"It was very interesting ... you're witnessing the brutality towards elephants, and then there were other tourists there who seemed completely oblivious to it."
Gold is adamant she didn't set out to write what she terms as "issues-driven" book - it's the story of two women meeting each other at a crucial life moment, rather than a book about elephants.
"It's a book about two young women, because for me, that's what drives the story," she says.
"And they're in the context of this landscape of rescuing elephants and examining what it is to be behind the scenes in animal tourism."
In fact, she says, she set out to write a story about something that would make her - and her readers - happy.
"Because I initially thought it was that short story, actually, the only real thing that I had in my mind was that I wanted to write something that was joyful, because my fiction tends to go into dark places," she says.
"So the elephants were actually not in my mind at all. And I think that is actually probably a strength of the book in a way, because I think if I'd set out to write an issues-driven book, it would have a completely different tone."
It was her short fiction writing group who first gave her the inkling she was onto something more with her atmospheric vignette.
"They said, 'This is great. But what happens next?'" she says. So she went off and wrote a second, linked story, and the response was exactly the same.
"One of the writers said to me, 'I think you might be writing a novel', and it was like a little light bulb went off in my brain. And I already had 20,000 words by that point, so I was actually already into it."
Still, it came as a surprise for someone who had published numerous short stories - her debut collection, Two Steps Forward, came out in 2011 - and several picture books, but never a novel (notwithstanding one unpublished one that took seven years to write but never made it to publication).
But once the writing was under way, it was hard to stop.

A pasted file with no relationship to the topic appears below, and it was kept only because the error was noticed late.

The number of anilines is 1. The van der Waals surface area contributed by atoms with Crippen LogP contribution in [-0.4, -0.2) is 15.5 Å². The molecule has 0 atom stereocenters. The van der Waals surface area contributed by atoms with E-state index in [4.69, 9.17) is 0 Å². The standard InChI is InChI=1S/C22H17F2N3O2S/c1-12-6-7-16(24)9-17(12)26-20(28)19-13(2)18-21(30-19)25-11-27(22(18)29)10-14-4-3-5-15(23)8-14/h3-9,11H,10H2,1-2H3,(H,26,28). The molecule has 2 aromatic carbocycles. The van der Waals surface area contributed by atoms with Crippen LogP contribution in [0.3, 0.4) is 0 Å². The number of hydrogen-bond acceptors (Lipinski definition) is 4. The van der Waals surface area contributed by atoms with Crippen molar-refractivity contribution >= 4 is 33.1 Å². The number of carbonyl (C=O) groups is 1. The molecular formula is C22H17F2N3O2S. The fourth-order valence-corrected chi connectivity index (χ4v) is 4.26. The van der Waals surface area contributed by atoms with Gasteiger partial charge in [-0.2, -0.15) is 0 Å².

"I almost feel like they led me by the hand through the story," she says, of Hannah and Deven.
"I was discovering it with them, which is the most fun as a writer. So there were things that I knew were going to happen, but I didn't necessarily know how the story was going to get there, and I didn't know how it was going to end.
"I know some writers like to know how the story is going to end, but for me, it probably takes the joy out of it. I love that exploratory process that you actually go through as you're writing."
And while she didn't put herself in the characters - they are, after all, free-spirited young things without children, mortgages, money or material burdons - she did go back to Thailand during the writing process to make her rendering of the country on the page as authentic as possible.
"I really went in much deeper ... that was really eye-opening in terms of seeing exactly what's going on behind the whole kind of facade of the tourism industry.
"I did a lot of research, a lot of talking to people, a lot of reading."
Being Thailand was a wonderful experience, but thought-provoking as well.
"During the writing process, I was really analysing my own assumptions and my own knowledge and beliefs, and really kind of interrogating that," she says.
"It's a really complex issue, and there's no easy solution.
"I do hope that it does start conversations and makes people think about the way that they engage as tourists, once we can all start travelling again."